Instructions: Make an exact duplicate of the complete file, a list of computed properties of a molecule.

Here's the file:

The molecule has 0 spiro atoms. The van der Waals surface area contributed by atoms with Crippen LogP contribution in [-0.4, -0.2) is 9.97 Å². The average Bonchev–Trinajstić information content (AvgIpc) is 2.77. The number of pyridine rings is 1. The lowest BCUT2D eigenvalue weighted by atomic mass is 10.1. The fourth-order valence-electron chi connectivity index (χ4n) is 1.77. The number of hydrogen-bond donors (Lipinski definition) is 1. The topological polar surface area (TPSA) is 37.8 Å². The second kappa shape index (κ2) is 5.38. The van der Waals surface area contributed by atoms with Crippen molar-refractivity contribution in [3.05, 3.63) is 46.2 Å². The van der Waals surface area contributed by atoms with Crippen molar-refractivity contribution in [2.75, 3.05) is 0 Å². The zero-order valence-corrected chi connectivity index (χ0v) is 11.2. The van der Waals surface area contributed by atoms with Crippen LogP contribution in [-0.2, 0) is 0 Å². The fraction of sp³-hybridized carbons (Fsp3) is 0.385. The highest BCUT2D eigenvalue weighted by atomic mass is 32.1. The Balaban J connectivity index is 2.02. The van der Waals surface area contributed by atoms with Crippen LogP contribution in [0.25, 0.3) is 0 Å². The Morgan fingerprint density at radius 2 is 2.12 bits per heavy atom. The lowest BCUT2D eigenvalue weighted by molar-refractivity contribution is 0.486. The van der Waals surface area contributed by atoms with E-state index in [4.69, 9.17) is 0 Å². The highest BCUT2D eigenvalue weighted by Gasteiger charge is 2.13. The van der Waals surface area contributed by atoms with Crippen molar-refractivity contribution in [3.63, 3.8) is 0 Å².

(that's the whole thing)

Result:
The molecule has 0 spiro atoms. The van der Waals surface area contributed by atoms with Crippen LogP contribution in [-0.4, -0.2) is 9.97 Å². The average Bonchev–Trinajstić information content (AvgIpc) is 2.77. The number of pyridine rings is 1. The lowest BCUT2D eigenvalue weighted by atomic mass is 10.1. The fourth-order valence-electron chi connectivity index (χ4n) is 1.77. The number of hydrogen-bond donors (Lipinski definition) is 1. The topological polar surface area (TPSA) is 37.8 Å². The second kappa shape index (κ2) is 5.38. The van der Waals surface area contributed by atoms with Crippen molar-refractivity contribution in [3.05, 3.63) is 46.2 Å². The van der Waals surface area contributed by atoms with Crippen molar-refractivity contribution in [2.75, 3.05) is 0 Å². The zero-order valence-corrected chi connectivity index (χ0v) is 11.2. The van der Waals surface area contributed by atoms with Crippen LogP contribution in [-0.2, 0) is 0 Å². The fraction of sp³-hybridized carbons (Fsp3) is 0.385. The highest BCUT2D eigenvalue weighted by atomic mass is 32.1. The Balaban J connectivity index is 2.02. The van der Waals surface area contributed by atoms with Crippen LogP contribution in [0.25, 0.3) is 0 Å². The Morgan fingerprint density at radius 2 is 2.12 bits per heavy atom. The lowest BCUT2D eigenvalue weighted by molar-refractivity contribution is 0.486. The van der Waals surface area contributed by atoms with E-state index in [4.69, 9.17) is 0 Å². The highest BCUT2D eigenvalue weighted by Gasteiger charge is 2.13. The van der Waals surface area contributed by atoms with Crippen molar-refractivity contribution in [3.63, 3.8) is 0 Å².